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Randomised controlled trial of thiopental for intubation in neonates
  1. A Bhutada,
  2. R Sahni,
  3. S Rastogi,
  4. J-T Wung
  1. Division of Neonatal–Perinatal Medicine, Babies and Children's Hospital of New York, College of Physicians and Surgeons, Columbia University, 3959 Broadway, BHN-1201, New York, NY 10032 USA
  1. Dr Jen-Tien Wung


AIMS To determine the effects of premedication with thiopental on heart rate, blood pressure, and oxygen saturation during semi-elective nasotracheal intubation in neonates.

METHODS A randomised, placebo controlled, non-blinded study design was used to study 30 neonates (mean birthweight 3.27 kg) requiring semi-elective nasotracheal intubation. The babies were randomly allocated to receive either 6 mg/kg of thiopental (study group) or an equivalent volume of physiological saline (control group) one minute before the start of the procedure. Six infants were intubated primarily and 24 were changed from orotracheal to a nasotracheal tube. The electrocardiogram, arterial pressure wave, and transcutaneous oxygen saturation were recorded continuously 10 minutes before, during, and 20 minutes after intubation. Minute by minute measurements of heart rate, heart rate variability, mean blood pressure (MBP) and transcutaneous oxygen saturation (SpO2) were computed. The differences for all of these between the baseline measurements and those made during and after intubation were determined. Differences in the measurements made in the study and the control groups were compared using Student's t test.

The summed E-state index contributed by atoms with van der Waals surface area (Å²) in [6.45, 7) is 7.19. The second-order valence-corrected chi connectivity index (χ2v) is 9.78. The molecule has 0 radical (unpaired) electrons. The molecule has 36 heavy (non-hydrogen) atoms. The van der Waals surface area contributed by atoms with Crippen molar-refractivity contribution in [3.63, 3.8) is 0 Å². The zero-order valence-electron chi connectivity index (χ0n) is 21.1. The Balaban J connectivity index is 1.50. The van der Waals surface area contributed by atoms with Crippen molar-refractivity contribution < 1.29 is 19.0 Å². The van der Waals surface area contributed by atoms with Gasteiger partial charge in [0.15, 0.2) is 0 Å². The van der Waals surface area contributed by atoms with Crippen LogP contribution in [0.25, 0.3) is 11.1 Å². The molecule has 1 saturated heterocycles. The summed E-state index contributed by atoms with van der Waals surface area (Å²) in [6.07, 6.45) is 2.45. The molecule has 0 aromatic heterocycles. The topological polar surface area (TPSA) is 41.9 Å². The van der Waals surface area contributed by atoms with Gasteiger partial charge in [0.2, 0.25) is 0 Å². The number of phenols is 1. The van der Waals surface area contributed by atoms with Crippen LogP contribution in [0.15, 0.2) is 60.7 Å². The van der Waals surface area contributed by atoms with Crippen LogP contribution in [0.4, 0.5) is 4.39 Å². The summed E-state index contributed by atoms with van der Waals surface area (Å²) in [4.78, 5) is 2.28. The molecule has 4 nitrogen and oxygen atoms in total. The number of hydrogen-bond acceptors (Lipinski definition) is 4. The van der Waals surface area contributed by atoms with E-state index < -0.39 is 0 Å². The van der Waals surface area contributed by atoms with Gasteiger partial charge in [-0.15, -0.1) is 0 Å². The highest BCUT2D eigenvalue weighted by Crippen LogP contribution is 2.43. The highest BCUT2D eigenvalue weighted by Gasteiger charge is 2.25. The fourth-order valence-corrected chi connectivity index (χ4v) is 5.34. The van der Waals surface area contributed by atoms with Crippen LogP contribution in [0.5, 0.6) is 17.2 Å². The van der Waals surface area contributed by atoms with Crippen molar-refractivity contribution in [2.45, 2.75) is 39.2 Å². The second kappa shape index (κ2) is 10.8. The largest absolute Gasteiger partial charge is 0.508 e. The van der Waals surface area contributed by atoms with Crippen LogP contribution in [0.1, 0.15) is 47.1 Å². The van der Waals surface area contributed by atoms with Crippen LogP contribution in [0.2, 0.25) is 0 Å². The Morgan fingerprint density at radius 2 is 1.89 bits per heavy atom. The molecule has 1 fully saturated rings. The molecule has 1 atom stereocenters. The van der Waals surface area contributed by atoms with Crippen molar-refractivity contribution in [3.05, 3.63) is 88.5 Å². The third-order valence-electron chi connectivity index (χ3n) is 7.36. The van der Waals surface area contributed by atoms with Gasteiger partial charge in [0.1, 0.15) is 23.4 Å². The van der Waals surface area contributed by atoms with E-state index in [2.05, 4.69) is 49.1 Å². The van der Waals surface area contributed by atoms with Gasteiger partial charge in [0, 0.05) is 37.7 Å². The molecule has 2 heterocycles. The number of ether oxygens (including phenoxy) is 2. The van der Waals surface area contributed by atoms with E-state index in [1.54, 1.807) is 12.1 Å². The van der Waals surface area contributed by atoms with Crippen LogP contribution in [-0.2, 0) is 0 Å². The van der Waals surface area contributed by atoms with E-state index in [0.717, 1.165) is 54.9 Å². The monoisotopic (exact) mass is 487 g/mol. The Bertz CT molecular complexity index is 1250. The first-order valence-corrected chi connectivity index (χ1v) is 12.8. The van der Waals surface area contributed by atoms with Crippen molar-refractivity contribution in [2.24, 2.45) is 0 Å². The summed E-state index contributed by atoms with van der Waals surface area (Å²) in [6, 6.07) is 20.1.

RESULTS During intubation, heart rate increased to a greater degree (12.0vs −0.5 beats per minute, p < 0.03) and MBP increased to a lesser degree (−2.9 vs4.4 mm Hg; p < 0.002) in the infants who were premedicated with thiopental. After intubation only the changes in MBP differed significantly between the two groups (−3.8vs 4.6 mm Hg; p < 0.001). There were no significant changes in the oxygen saturation between the two groups during or after intubation. The time taken for intubation was significantly shorter in the study group (p < 0.04).

CONCLUSIONS The heart rate and blood pressure of infants who are premedicated with thiopental are maintained nearer to baseline values than those of similar infants who receive no premedication. Whether this lessening of the acute drop in the heart rate and increase in blood pressure typically seen during intubation of unmedicated infants is associated with long term advantages to the infants remains to be determined.

  • heart rate
  • blood pressure
  • oxygen saturation
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